Specker v. Kazma et al

Filing 38

ORDER: (1) Denying 30 Motion to Dismiss by Michael Kazma and Mako Shark Diving, LLC; and (2) Denying 31 Motion to Dismiss by Yellow Charter Boat, Inc. and Cetus Specula. Signed by Magistrate Judge Nita L. Stormes on 7/20/2016. (knb)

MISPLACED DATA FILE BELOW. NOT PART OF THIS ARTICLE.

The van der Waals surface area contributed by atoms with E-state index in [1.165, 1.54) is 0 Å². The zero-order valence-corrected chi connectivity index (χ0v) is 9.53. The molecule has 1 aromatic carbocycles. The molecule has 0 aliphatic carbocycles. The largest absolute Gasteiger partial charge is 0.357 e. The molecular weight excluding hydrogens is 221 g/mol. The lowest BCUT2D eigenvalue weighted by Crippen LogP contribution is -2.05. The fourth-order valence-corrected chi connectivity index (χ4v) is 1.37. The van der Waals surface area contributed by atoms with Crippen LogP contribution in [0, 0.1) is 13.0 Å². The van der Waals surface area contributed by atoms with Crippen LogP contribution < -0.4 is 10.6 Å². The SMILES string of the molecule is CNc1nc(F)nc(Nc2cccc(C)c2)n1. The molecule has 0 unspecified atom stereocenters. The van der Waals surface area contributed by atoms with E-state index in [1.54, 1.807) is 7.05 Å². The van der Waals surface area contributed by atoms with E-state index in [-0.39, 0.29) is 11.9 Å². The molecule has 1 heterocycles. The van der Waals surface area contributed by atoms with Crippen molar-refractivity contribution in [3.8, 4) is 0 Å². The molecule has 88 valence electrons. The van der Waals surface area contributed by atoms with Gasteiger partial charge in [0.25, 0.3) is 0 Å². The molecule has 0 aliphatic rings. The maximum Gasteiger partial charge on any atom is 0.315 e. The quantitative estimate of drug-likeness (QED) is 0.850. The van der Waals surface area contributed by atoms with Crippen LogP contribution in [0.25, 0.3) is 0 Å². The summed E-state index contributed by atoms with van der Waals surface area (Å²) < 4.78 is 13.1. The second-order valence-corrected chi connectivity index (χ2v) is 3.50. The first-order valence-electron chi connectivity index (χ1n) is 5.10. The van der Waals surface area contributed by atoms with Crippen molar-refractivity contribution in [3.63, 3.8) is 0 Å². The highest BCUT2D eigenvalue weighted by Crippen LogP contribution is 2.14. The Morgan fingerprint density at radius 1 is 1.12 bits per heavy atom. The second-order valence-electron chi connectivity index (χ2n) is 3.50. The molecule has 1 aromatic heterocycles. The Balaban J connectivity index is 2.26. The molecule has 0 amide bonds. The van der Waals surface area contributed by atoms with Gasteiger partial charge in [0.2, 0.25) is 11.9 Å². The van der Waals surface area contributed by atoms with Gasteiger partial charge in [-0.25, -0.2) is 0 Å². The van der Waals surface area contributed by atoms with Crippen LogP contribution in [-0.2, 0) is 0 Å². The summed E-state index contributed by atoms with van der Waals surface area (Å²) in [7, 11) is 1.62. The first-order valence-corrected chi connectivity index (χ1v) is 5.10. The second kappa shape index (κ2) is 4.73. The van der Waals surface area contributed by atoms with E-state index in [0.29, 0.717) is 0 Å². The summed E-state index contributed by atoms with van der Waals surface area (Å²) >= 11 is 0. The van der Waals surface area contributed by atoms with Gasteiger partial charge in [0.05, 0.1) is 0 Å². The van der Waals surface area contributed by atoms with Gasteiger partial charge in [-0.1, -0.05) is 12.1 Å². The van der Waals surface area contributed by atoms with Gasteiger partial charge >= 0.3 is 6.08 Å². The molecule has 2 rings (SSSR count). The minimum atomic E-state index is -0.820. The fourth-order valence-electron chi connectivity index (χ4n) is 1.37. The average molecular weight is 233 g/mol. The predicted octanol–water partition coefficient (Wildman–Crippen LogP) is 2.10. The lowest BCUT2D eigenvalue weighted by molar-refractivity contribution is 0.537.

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1 2 3 4 5 6 7 8 9 10 UNITED STATES DISTRICT COURT 11 SOUTHERN DISTRICT OF CALIFORNIA 12 13 Case No.: 15cv2567 NLS (JMA) Elke Specker, Plaintiff, 14 15 v. 16 ORDER: Michael Kazma, an individual; Mako Shark Diving, LLC, a California limited liability company; Yellow Charter Boat, Inc., a California corporation; In Personem CETUS SPECULA, In Rem, 17 18 19 20 (1) DENYING MOTION TO DISMISS BY MICHAEL KAZMA AND MAKO SHARK DIVING, LLC [Dkt. No. 30]; and (2) DENYING MOTION TO DISMISS BY YELLOW CHARTER BOAT, INC. AND CETUS SPECULA [Dkt. No. 31]. Defendants. 21 22 23 24 25 26 27 28 1 15cv2567 NLS (JMA) 1 Plaintiff Elke Specker filed this case for negligence against all Defendants for a 2 shark bite she suffered while she participated in an out-of-cage shark diving expedition 3 led by Michael Kazma. She alleges that admiralty and maritime jurisdiction is proper in 4 this court under Federal Rule of Civil Procedure 9(h). Defendants disagree. Kazma, and 5 his company Mako Shark Diving, LLC (Mako) (collectively, Kazma), filed a motion to 6 dismiss for lack of subject matter jurisdiction. Yellow Charter Boat, Inc. (Yellow 7 Charter), from whom Kazma chartered the boat, and the vessel the Cetus Specula, also 8 filed a motion to dismiss. The court reviewed all papers and vacated oral argument. For 9 the following reasons, the court DENIES both motions to dismiss. 10 I. 11 Procedural History. Specker filed her complaint on November 16, 2015. Yellow Charter and Cetus 12 Specula filed an answer on January 5, 2016. Kazma filed an answer on January 8, 2016. 13 The parties consented to magistrate judge jurisdiction. Kazma then filed a motion to 14 dismiss for lack of subject matter jurisdiction under Federal Rule of Civil Procedure 15 12(b)(1). Yellow Charter and Cetus Specula also filed a Rule 12(b)(1) motion. In its 16 motion Yellow Charter included a request under Rule 12(b)(6) to dismiss the complaint 17 against it for failure to state a claim. 18 19 II. Facts Alleged in the Complaint. Specker names Kazma, Mako and Yellow Charter as in personam defendants. 20 Compl. ¶¶5-7. She names the vessel—the Cetus Specula—as an in rem defendant. 21 Compl. ¶ 8. She alleges the Cetus Specula is a passenger vessel engaged in commerce 22 within the jurisdiction of this court. Id. 23 In her claim for negligence, Specker alleges that Kazma advertises safe “out of 24 cage encounters with Mako and Blue sharks in San Diego, California.” Compl. ¶ 11. He 25 also advertises that “Mako Mike” Kazma is a “shark behavioral expert and professional 26 shark feeder.” Id. Relying on these representations, Specker alleges that she paid a fare 27 to be a passenger on the Cetus Specula, to participate in a shark diving expedition with 28 Kazma. Id. 2 15cv2567 NLS (JMA) 1 On June 13, 2015, Kazma took a group of divers out on navigable waters aboard 2 the Cetus Specula. Compl. ¶ 10. He chummed the waters and then hand-fed sharks. Id. 3 Specker filmed the underwater shark activity. Id. But she believes that Kazma was 4 intoxicated during the shark feeding activity, and thus improperly and negligently 5 directed the divers, including Specker, to an unsafe area. Id. She alleges that to feed a 6 swimming mako shark, Kazma held the bait so that it led a shark directly toward Specker. 7 Id. That shark bit Specker. Id. 8 As a result of the bite, Specker says she sustained multiple severe permanent 9 injuries and disfigurement, as well as emotional distress. Compl. ¶ 12. She then alleges 10 the bite was a “direct and proximate result of the Cetus Specula’s negligence and/or gross 11 negligence” in the following respects: 12 a. By having the dive leader and supervisor, Defendant Kazma, in an intoxicated state; b. In creating and maintaining an unsafe condition; c. In failing to operate and/or maintain the CETUS SPECULA in a safe condition; and d. In failing to properly hire, train and supervise its crew and/or vessel staff. 13 14 15 16 17 18 Compl. ¶¶ 12, 14-15 (emphasis added). But Specker does not expressly allege—as she 19 does with the Cetus Specula—that her bite and injuries were a direct and proximate result 20 of the negligence or gross negligence of any of the in personam defendants. Finally, 21 Specker alleges that the Cetus Specula did not carry proper first aid or medical 22 equipment. Compl. ¶ 13. 23 Specker also alleges a second claim for a maritime lien only against the Cetus 24 Specula, alleging that it is jointly and severally liable for all damages that Specker 25 sustained. Compl. ¶¶ 18-19. 26 /// 27 /// 28 /// 3 15cv2567 NLS (JMA) 1 III. DISCUSSION 2 A. Lack of Diversity Jurisdiction. 3 In the complaint Specker asserts original jurisdiction in this court under diversity. 4 But she concedes this court does not have diversity jurisdiction under 28 U.S.C. § 1332, 5 and says the allegation should be stricken from the complaint. Accordingly, the court 6 STRIKES paragraph no. 2 from the complaint. 7 B. Subject Matter Jurisdiction. 8 1. Legal Standard 9 On a motion to dismiss for lack of subject matter jurisdiction under Federal Rule of 10 Civil Procedure 12(b)(1), the plaintiff's allegations are not presumed to be truthful, and 11 the plaintiff has the burden of proof that jurisdiction exists. Thornhill Publishing Co., 12 Inc. v. General Telephone & Electronics Corporation, 594 F.2d 730, 733 (9th Cir.1979). 13 “[A] Rule 12(b)(1) motion can attack the substance of a complaint's jurisdictional 14 allegations despite their formal sufficiency,” requiring the plaintiff to “present affidavits 15 or any other evidence necessary to satisfy its burden.” St. Clair v. City of Chico, 880 F.2d 16 199, 201 (9th Cir.1989). 17 2. Admiralty or Maritime Jurisdiction. 18 Federal courts have original jurisdiction to hear admiralty and maritime claims 19 regarding contracts and torts. See U.S. Const. art. III § 2, cl.1; 28 U.S.C. § 1333(1). To 20 invoke federal admiralty jurisdiction for a tort claim, a claimant must satisfy (1) a locality 21 test; and (2) a relationship, or nexus, test to show a connection between the incident and 22 maritime activity. Jerome B. Grubart, Inc. v. Great Lakes Dredge & Dock Co. 23 (Grubart), 513 U.S. 527, 534 (1995). The relationship test requires two determinations: 24 (a) “whether the incident has a potentially disruptive impact on maritime commerce;” and 25 (b) “whether the general character of the activity giving rise to the incident shows a 26 substantial relationship to traditional maritime activity.” Id. (internal citations and 27 quotations omitted). 28 /// 4 15cv2567 NLS (JMA) 1 a. Locality Test. 2 The locality test is met if the tort occurred on navigable water or if an injury 3 suffered on land was caused by a vessel on navigable water. Id. For determining 4 admiralty jurisdiction, the tort occurs “in the place where the injury occurs.” Taghadomi 5 v. U.S., 401 F.3d 1080, 1084 (9th Cir. 2005). Here, Ms. Specker was attacked while 6 scuba diving in the navigable waters off the coast of Southern California. Thus the 7 locality test is satisfied. See Executive Jet Aviation, Inc. v. City of Cleveland, Ohio, 409 8 U.S. 249, 255 (1972) (noting that if locality was the only inquiry admiralty jurisdiction 9 would lie, for example, where “a swimmer at a public beach is injured by another 10 11 12 swimmer or by a submerged object on the bottom”). b. Relationship Test. The relationship test requires consideration of the type of incident involved at an 13 “intermediate” level of generality. Grubart, 513 at 538. For example, in Grubart, the 14 Supreme Court found maritime jurisdiction for claims brought by property owners whose 15 buildings were damaged by a flood caused by the alleged faulty replacement of wooden 16 bridge pilings in the Chicago River. Id. The court described the incident as “damage by 17 a vessel in navigable water to an underwater structure.” Id. at 539. In Gruver v. Lesman 18 Fisheries, Inc., the Ninth Circuit found admiralty jurisdiction for a claim regarding “a 19 fight aboard a ship between a seaman and his former maritime employer over unpaid 20 wages.” 489 F.3d 978, 982 (9th Cir. 2007). The court described the incident as “an 21 assault on a seaman by his former maritime employer aboard a vessel in navigable 22 waters.” Id. In Sisson v. Ruby, the Supreme Court found maritime jurisdiction in a case 23 where a fire started in the laundry room of a yacht docked at a marina, which damaged 24 other yachts. 497 U.S. 358, 363 (1990). The court characterized the claim as “a fire on a 25 vessel docked at a marina on navigable waters.” Id. 26 Specker asserts that viewed from an intermediate level, the incident here concerns 27 “a shark bite occurring during a guided-dive from a dive boat in the open ocean because 28 of the guide’s negligence and the negligence of the vessel.” Opp’ns, p.5. The court finds 5 15cv2567 NLS (JMA) 1 that description too specific. Applying terms common to other maritime cases, this court 2 views the incident here as an injury suffered by a scuba diver in navigable waters after 3 diving off of a commercial vessel. See In re Petition of Germain, 2016 WL 3083428 4 (2nd Cir. June 1, 2016) (finding the description “an injury to a recreational passenger 5 who jumped from a recreational vessel in a shallow recreational bay of navigable waters” 6 is too specific and that the proper description is “injury to a passenger who jumped from 7 a vessel on open navigable waters”). 8 9 i. Potential to Disrupt Maritime Commerce. The first part of the relationship test goes to “potential effects, not to the particular 10 facts of the incident.” Grubart, 513 U.S. at 538 (citation and quotation marks omitted). 11 The inquiry, considered at an “intermediate” level of generality, focuses “not on the 12 specific facts at hand but on whether the general features of the incident were likely to 13 disrupt commercial activity.” Id. (citation and quotation marks omitted); see Taghadomi, 14 401 F.3d at 1086 (“As to the first factor, the Ninth Circuit has cautioned that the type of 15 incident involved is ‘to be considered at an 'intermediate' level of generality.’”). 16 The potential effects on maritime commerce when a scuba diver suffers an injury 17 in navigable waters after diving off of a commercial vessel include the possible diversion 18 of another vessel to help tend to the injured diver. For example, if a diver was injured 19 and needed to be transported to shore immediately yet all other divers had not yet 20 returned to the boat, another vessel could either take the injured diver to shore, or could 21 collect the remaining divers once they surface. See, e.g., Strickert v. Neal, 2015 WL 22 7737312 (D. Haw. Nov. 30, 2015) (leaving snorkelers stranded on a rock to be recovered 23 by the Coast Guard while returning other dive excursion participants to shore). Another 24 potential effect on maritime activity could be the loss of at least one crewmember who is 25 left to focus on the injured diver and who is not available for other duties. See, e.g., 26 Gruver, 489 F.3d at 983 (finding a disruptive effect on maritime commerce based on boat 27 being deprived of deckhand for fishing trips). And another potential effect could include 28 collisions of vessels due to a distracted crew. See, e.g., Germain, 2016 WL 3083428 at 6 15cv2567 NLS (JMA) 1 *11 (“the potential effects on maritime commerce of an injury to a passenger who jumped 2 from a vessel on open navigable waters include collisions with commercial vessels 3 caused by distracted crews and disruption to maritime traffic caused by maritime 4 rescue.”). And finally, the “potential effect” rule applies to recreational vessels. See, e.g., 5 In re Mission Bay Jet Sports, LLC, 570 F.3d 1124, 1129–30 (9th Cir. 2009) (finding a 6 potentially disruptive effect of a maritime emergency response to sustain admiralty 7 jurisdiction for two women thrown off of jet skis in the bay). 8 9 The Supreme Court acknowledges that requiring only a potential for harm “reflects customary practice in seeing jurisdiction as the norm when the tort originates with a 10 vessel in navigable waters.” Grubart, 513 U.S. at 547 (emphasis added). In other words, 11 failing to find jurisdiction when a tort occurs in navigable waters is the exception. Id. 12 Accordingly, this court finds the first part of the relationship test is satisfied because 13 tending to Specker’s injury had a potential impact on maritime commerce.1 14 ii. 15 Substantial Relationship to Traditional Maritime Activity. The second part of the relationship test requires “the tortfeasor’s activity [to] be ‘so 16 closely related to activity traditionally subject to admiralty law that the reasons for 17 applying special admiralty rules would apply.’” Gruver, 489 F.3d at 983 (quoting 18 Grubart, 513 U.S. at 539). The relevant activity must be characterized generally, “but 19 not so generally as to ignore the maritime context.” Id. at 986 (citing Grubart, 513 U.S. at 20 541 -42). While not “every tort involving a vessel on navigable waters falls within the 21 scope of admiralty jurisdiction no matter what … ordinarily that will be so.” Grubart, 22 513 U.S. at 543 (emphasis added). The Supreme Court added that it “is not fatal 23 criticism” that “virtually ‘every activity involving a vessel on navigable waters’ would be 24 ‘a traditional maritime activity sufficient to invoke maritime jurisdiction.” Id. at 542; see 25 26 27 28                                                 1 In fact, there may have been an actual effect on maritime commerce here, as Specker says in both oppositions that the Coast Guard was called. Opp’ns, p.2. Because that statement is not supported by declaration, the court does not rely on it here. 7 15cv2567 NLS (JMA) 1 Taghadomi, 401 F.3d at 1087 (“The Supreme Court emphasized in Grubart that the 2 nexus test is not meant to exclude broad swathes of activity; it wrote approvingly of the 3 notion that ‘virtually every activity involving a vessel on navigable waters would be a 4 traditional maritime activity sufficient to invoke maritime jurisdiction.’”). 5 Here, Kazma urges the court to characterize Specker’s activity as “swimming with 6 fish.”2 Kazma Mtn, p.5. This proposed characterization is too myopic because it only 7 concerns the activity immediately surrounding the bite. Before Grubart, courts tended to 8 look at only the immediately preceding activity to the injury. If the court characterized 9 the activity as scuba diving with sharks, it likely would not bear a sufficient relationship 10 to a traditional maritime activity. See Taghadomi, 401 F.3d at 1086-87 (hypothesizing 11 that pre-Grubart a case of recreational kayaking might not bear a sufficient relationship 12 to a traditional maritime activity). But that is not the relevant test. 13 The Taghadomi court applied the substantial relationship test as set forth in 14 Grubart and concluded that because the defendant Coast Guard's search-and-rescue 15 operation for the kayakers showed a substantial relationship to traditional maritime 16 activity, all the plaintiffs’ claims fell within admiralty jurisdiction. See Taghadomi, 401 17 F.3d at 1087. Thus, to satisfy the substantial relationship test all that is required is that 18 one of the alleged tortfeasors be engaged in a traditional maritime activity, and that such 19 activity is claimed to have been a proximate cause of the incident. Grubart, 401 F.3d at 20 541; McClenahan v. Paradise Cruises, Ltd., 888 F.Supp. 120, 122 (D.Haw.1995) (finding 21 the case did not relate solely to scuba diving but also to a traditional maritime activity 22 because the plaintiff alleged negligence against the vessel and the cruise operator); 23 Strickert v. Neal, 2015 WL 7737312 (D. Haw. Nov. 30, 2015) (in a snorkeling excursion 24 death case parties agreed that there was a nexus to a traditional maritime activity so that 25 court exercised admiralty jurisdiction over the boat captain, dive operator and the boat); 26 27                                                 28 2 Yellow Charter does not suggest a general characterization of the activity. 8 15cv2567 NLS (JMA) 1 In re Matter of Pacific Adventures, Inc., 5 F. Supp. 2d 874, 878 (D. Haw. 1998) (finding 2 maritime jurisdiction for claims brought by an injured scuba diver against the dive guide 3 because the allegations against him as an individual “involve the operation of a vessel 4 and the failure to administer first aid, activities that establish a substantial relationship 5 with traditional maritime activity”); Olivelli v. Sappo Corp., Inc., 225 F. Supp. 2d 109, 6 114-115 (D.P.R. 2002) (finding maritime jurisdiction in a scuba diving death case 7 brought against the dive instructor and the beach resort where the scuba class was taught 8 because the complaint included allegations that the boat was not adequately equipped and 9 the crew was not properly trained for dealing with a scuba accident).3 10 In the complaint Specker alleges Kazma was negligent because he was allegedly 11 intoxicated during the shark feeding and improperly and negligently directed the divers, 12 including Specker, to an unsafe area, and that he led a shark directly to Specker, which 13 bit her. Compl. ¶ 10. She alleges the Cetus Specula was negligent by having Kazma in 14 an intoxicated state, creating an unsafe condition, failing to operate safely, and failing to 15 properly hire, train and supervise its crew. Compl. ¶¶ 12, 14-15. Specker also alleges 16 that the Cetus Specula did not carry proper first aid or medical equipment. Compl. ¶ 13. 17 Specker asserts no factual allegations against Yellow Charter as to negligence. 18 Here, Kazma runs a shark diving expedition business where he charters boats and 19 ferries passengers out to dive sites in the ocean. See Kazma Decl. Yellow Charter is a 20 boat services company that provides “transportation to and from advanced shipwreck 21 dive sites.” See Kazma Decl., Ex. 2. Cetus Specula is the actual vessel that transported 22 Specker to sea. At least one of the alleged tortfeasors—e.g. the Cetus Specula—is 23 engaged in traditional maritime activity. See Foremost Ins. Co. v. Richardson, 457 U.S. 24                                                 25 3 26 27 28 Kazma urges the court to following the holdings in In re Complaint of Kanoa, Inc., 872 F. Supp. 740 (D. Haw. 1994) and Tancredi v. Dive Makai Charters, 823 F. Supp. 778 (D. Haw. 1993) because those are scuba diving injury cases that declined to apply admiralty jurisdiction because the dive boats did not play a role in the accident. But after Grubart, the reasoning in those cases no longer applies. See McClenahan, 888 F.Supp. at 122. 9 15cv2567 NLS (JMA) 1 668, 673 (1982) (finding that the negligent operation of a vessel on navigable waters has 2 a sufficient nexus to traditional maritime activity); see Hambrook v. Smith, 2015 WL 3 3480887, *5 (D. Haw. June 2, 2015) (finding a substantial relationship to a traditional 4 maritime activity in a scuba diving death case because the plaintiff alleged negligence on 5 board the vessel for failure to properly administer first aid at sea).4 6 Under Grubart and Taghadomi, the inclusion of just one tortfeasor renders all 7 Defendants subject to maritime jurisdiction. Here, the activity is not just a scuba dive 8 from shore but is a dive expedition that involved several distinct yet interrelated parties. 9 All Defendants benefited from Specker paying a fee to travel in a boat in the ocean to a 10 location where the dive leader guided her and others on a cage-free expedition with 11 sharks. Her activity, and consequent injury, depended on the relationship of the parties; 12 she could not have participated in the activity if any of the four named parties were 13 absent. Accordingly, this court finds the relationship test satisfied. There is maritime 14 jurisdiction over all Defendants in this case. 15 C. Yellow Charter’s Rule 12(b)(6) Motion. 16 When considering a motion to dismiss under Rule 12(b)(6), the court construes the 17 complaint in the light most favorable to the nonmoving party. Livid Holdings Ltd. v. 18 Salomon Smith Barney, Inc., 416 F.3d 940, 946 (9th Cir. 2005). The court must accept 19 all well-pleaded allegations of material fact as true and draw all reasonable inferences in 20 favor of the plaintiff. See Wyler Summit P 'ship v. Turner Broad. Sys., Inc., 135 F.3d 21 658, 661 (9th Cir. 1998). “To survive a motion to dismiss, a complaint must contain 22 sufficient factual matter, accepted as true, to 'state a claim to relief that is plausible on its 23 24 25 26 27 28                                                 4 Given the number of cases that find maritime jurisdiction for scuba dive accidents, scuba diving itself may also be related to a traditional maritime activity. See McLenahan, 888 F. Supp. at 121-123 (“even if scuba diving by itself is not related to a traditional maritime activity as suggested by Tancredi and Kanoa, here there were allegations of negligence on the part of the vessel and of Paradise Cruises, Inc. (claims which surely have substantial relationships with traditional maritime activity)”). 10 15cv2567 NLS (JMA) 1 face.'” Ashcroft v. Iqbal, 556 U.S. 662, 678 (2009) (quoting Bell Atl. Corp. v. Twombly, 2 550 U.S. 544, 570 (2007)); see also Telesaurus VPC, LLC v. Power, 623 F.3d 998, 1003 3 (9th Cir. 2010). "A claim has facial plausibility when the plaintiff pleads factual content 4 that allows the court to draw the reasonable inference that the defendant is liable for the 5 misconduct alleged." Iqbal, 556 U.S. at 663. 6 The court, however, need not accept as true a legal conclusion presented as a 7 factual allegation. Id. at 678. Although the pleading standard announced by Rule 8 does 8 not require "detailed factual allegations," it demands more than "an unadorned, the- 9 defendant-unlawfully-harmed-me accusation." Id. (citing Twombly, 550 U.S. at 555). A 10 pleading that offers only "labels and conclusions or a formulaic recitation of the elements 11 of a cause of action" will not survive a motion to dismiss under Federal Rule of Civil 12 Procedure 12(b)(6). Id. 13 Rule 12(b)(6) requires that a motion to dismiss for failure to state a claim be made 14 before the service of a responsive pleading. See Aetna Life Ins. Co. v. Alla Medical 15 Services, Inc., 855 F.2d 1470, 1474 (9th Cir. 1988) (motion to dismiss under Rule 12(b) 16 held untimely when filed after answer). As a result a court may dismiss as untimely a 17 motion to dismiss the complaint filed after the answer is filed. Id. Here, Yellow Charter 18 already filed its answer. Its motion to dismiss is untimely. It has other remedies it can 19 pursue, though, as described in Rule 12. 20 21 IV. Conclusion The court DENIES Kazma’s and Mako’s Rule 12(b)(1) motion to dismiss, 22 DENIES Cetus Specula’s and Yellow Charter’s Rule 12(b)(1) motion to dismiss, and 23 DENIES Yellow Charter’s Rule 12(b)(6) motion to dismiss. 24 25 IT IS SO ORDERED. Dated: July 20, 2016 26 27 28 11 15cv2567 NLS (JMA)